Puppy Diets 101: How Much and What To Feed Your New Puppy

When it comes to pet ownership, dogs reign supreme as the most popular pet in America. Because so many people adopt puppies every year, it’s easy to make the mistake that raising a puppy is easy or intuitive.

The truth is that puppies are difficult–cute, but difficult. Before you dive in, you should understand puppy training, puppy potty schedules, and puppy diets.

While we can’t teach you every rule in the puppy handbook, we can give you a quick guide to the best puppy diet.

Read on to learn about how much you should feed your puppy and what types of food are best.

Puppy Diets from 6-12 Weeks

So you’ve got a brand new puppy (or you’re thinking about getting one, in which case, take a look at this guide) and it’s time to pick out some puppy food. This part is simple: pick out a medium to high-grade food formulated for puppies, specifically. You may need wet food for the first few weeks, but big puppies should switch to dry food by week 9 and small puppies by week 12.

Puppies are growing fast and need a lot of nutrients to do so. At this age, they will need four feedings per day. Remember that the amount you feed them will depend on their breed and any special health considerations.

Puppy Diets from 3-6 Months

By about three months, you can cut down from four feedings to three feedings per day. At this age, puppies tend to lose their round bellies and start to show more lean muscle. If your puppy is still portly, stick to smaller portions even as you decrease feeding times.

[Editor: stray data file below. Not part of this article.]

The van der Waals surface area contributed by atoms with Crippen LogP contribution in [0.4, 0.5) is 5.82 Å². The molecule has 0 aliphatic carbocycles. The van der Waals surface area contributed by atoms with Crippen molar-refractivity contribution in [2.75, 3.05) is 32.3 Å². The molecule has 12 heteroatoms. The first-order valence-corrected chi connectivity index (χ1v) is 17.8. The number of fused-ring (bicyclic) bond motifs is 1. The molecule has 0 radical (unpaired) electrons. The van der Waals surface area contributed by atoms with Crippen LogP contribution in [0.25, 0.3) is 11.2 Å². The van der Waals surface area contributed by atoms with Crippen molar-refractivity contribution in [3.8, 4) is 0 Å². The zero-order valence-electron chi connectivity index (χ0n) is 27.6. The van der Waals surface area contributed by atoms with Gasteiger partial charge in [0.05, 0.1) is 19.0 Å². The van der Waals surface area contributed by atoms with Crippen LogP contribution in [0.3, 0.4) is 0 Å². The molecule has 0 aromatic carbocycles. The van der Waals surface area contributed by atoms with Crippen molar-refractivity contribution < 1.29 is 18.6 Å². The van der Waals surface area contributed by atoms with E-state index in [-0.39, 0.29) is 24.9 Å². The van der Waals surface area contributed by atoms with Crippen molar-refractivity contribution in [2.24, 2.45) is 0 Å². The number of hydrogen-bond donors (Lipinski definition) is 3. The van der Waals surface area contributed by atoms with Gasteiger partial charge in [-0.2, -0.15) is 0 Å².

Unless necessary for dietary reasons, consider cutting out any wet food at this age. Some owners may want to stick to a homemade or raw diet for puppies, which is fine. However, you will need to talk to your vet to ensure that you’re meeting all of your puppy’s dietary needs.

Puppy Diets from 6-12 Months

Now is the time to drop down to two larger portions of food per day, once in the morning and once in the evening. After your puppy has been spayed or neutered, they won’t be burning as much energy. Once the procedure is finished and they hit 12 months for big breeds or 9 months for small breeds, you can switch them to adult dog food.

A good rule of thumb is that it’s better to feed your dog puppy food longer than necessary, rather than shorter. If you or your vet are uncertain that it’s time to switch, stick with the puppy food for a few more months.

Talk to Your Vet About the Best Diet for Puppies

Adopting a puppy is no small feat, even if your puppy comes in a small package. This guide to puppy diets will help you to establish a schedule. Talk to your vet about the best formula and portion for your puppy.

Nothing is quite as joyful as being a pet owner. Take a look around for more guides to pet ownership that will make life with your furry friend a breeze.